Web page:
It demonstrates permission to stay in Ireland for a specified period and may apply to those who:
- Have permission to join their Irish spouse/civil partner or de-facto partner
- Have permission to join their minor child who is an Irish citizen
- Have permission to join their family member who is a recognised refugee/has been granted subsidiary protection
- Have permission to join their EU/EEA or Swiss family member through exercising their EU Treaty Rights
- Have been recognised as a convention/programme refugee or have been granted subsidiary protection
- Have permission under the Investor and Entrepreneur Programme
- Have been granted permission for long-term residence
A significant element of Stamp 4 is that it allows employment without requiring a work permit – this includes working in a profession and operating a business. Those who have been given a Stamp 4 are also able to access state funds and services.
Stamp 4 may also be issued to those who have had permission to work in Ireland under either:
- A valid Critical Skills employment permit for two years
- A valid employment permit for five years
- A valid Hosting Agreement as a researcher for two years
As you may note, you may be given a Stamp 4 to indicate various forms of immigration permission.
If you require help with any applications for Stamp 4 Irish visas, IAS’ immigration specialists in Ireland can provide a combination of legal advice, guidance and practical assistance.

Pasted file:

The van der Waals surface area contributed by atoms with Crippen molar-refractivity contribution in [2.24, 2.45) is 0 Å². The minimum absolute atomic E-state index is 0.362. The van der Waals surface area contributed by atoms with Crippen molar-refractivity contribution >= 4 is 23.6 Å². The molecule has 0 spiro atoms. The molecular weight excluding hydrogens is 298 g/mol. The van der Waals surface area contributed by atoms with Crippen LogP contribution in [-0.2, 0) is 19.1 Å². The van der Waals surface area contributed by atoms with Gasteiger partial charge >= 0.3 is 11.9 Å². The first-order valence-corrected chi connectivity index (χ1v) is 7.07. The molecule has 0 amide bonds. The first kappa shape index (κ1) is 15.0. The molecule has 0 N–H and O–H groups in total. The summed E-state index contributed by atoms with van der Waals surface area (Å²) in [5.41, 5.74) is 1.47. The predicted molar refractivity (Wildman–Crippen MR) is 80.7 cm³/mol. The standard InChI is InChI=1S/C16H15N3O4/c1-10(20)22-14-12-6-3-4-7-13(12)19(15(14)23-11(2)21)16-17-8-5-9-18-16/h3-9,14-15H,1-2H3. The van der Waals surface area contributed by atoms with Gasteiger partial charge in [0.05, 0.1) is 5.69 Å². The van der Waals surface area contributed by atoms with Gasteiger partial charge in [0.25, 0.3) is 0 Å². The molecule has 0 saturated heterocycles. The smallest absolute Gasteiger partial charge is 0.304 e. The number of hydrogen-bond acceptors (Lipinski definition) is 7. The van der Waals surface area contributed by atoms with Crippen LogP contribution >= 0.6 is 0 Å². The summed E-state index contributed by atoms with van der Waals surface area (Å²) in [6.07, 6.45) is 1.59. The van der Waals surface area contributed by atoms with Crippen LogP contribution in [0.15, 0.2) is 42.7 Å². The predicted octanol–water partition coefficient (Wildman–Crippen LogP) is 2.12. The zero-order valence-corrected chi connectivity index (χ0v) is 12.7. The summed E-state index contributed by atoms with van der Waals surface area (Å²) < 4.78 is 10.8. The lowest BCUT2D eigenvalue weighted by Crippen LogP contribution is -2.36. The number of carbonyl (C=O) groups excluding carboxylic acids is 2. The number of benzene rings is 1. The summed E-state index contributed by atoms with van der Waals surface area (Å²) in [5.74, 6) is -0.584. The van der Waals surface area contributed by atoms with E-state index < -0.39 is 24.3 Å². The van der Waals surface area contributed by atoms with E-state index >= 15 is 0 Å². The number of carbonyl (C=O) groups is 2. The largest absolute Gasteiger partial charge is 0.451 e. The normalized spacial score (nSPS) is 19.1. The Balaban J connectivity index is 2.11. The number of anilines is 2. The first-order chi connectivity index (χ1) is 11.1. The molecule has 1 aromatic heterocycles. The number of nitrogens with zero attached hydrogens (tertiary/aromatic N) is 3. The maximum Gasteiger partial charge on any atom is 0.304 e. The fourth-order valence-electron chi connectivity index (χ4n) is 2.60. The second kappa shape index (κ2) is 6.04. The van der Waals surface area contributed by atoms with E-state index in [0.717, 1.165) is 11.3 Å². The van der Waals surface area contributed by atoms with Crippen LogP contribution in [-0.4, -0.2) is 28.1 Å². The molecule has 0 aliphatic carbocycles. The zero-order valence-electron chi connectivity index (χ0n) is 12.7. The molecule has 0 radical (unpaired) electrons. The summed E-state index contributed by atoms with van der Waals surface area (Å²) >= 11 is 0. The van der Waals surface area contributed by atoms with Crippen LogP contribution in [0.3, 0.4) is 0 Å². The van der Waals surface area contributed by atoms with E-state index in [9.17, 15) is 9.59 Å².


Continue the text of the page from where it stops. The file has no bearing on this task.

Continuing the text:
What are Stamp 5 and Stamp 6 permissions?
For those who receive a Stamp 5, they have been granted permission to stay in Ireland without limits as to the period of time they are able to remain here.
Stamp 5 is also reckonable as residence when applying for citizenship by naturalisation. It is granted to those who have completed 8 years of legal residency in Ireland.
Those who are granted Stamp 5 permission are able to remain in Ireland ‘Without Condition As To Time’ (WCATT). This stamp is therefore valid up until the expiry of the passport in which it is located.
For those who wish to apply for a Without Conditions As To Time stamp (also known as Stamp 5), our superb immigration lawyers can assist. It is important to note that only immigration stamps in a passport can be counted towards a Without Conditions As To Time application.
With that in mind, the following stamps do not count towards the 96 months legal residence required for a Stamp 5 (WCATT):
- Stamp 0
- Stamp 2/Stamp 2A: Student
- Stamp 4: Temporary Registered Doctors
- Stamp 1A: Trainee Accountants
- Stamp 4: Intra Company Transfer
- Stamp 3: Spouse/dependent of an Intra Company Transfer
- Temporary visitors’ permission granted at the port of entry
Those with a Stamp 6 are Irish citizens with dual citizenship. This is also known as Without Conditions Endorsement. To qualify for a Stamp 6, you must hold or be entitled to hold an Irish passport.
A Stamp 6 may be placed within a non-Irish passport for those who have applied for permission to remain in Ireland ‘Without Condition’.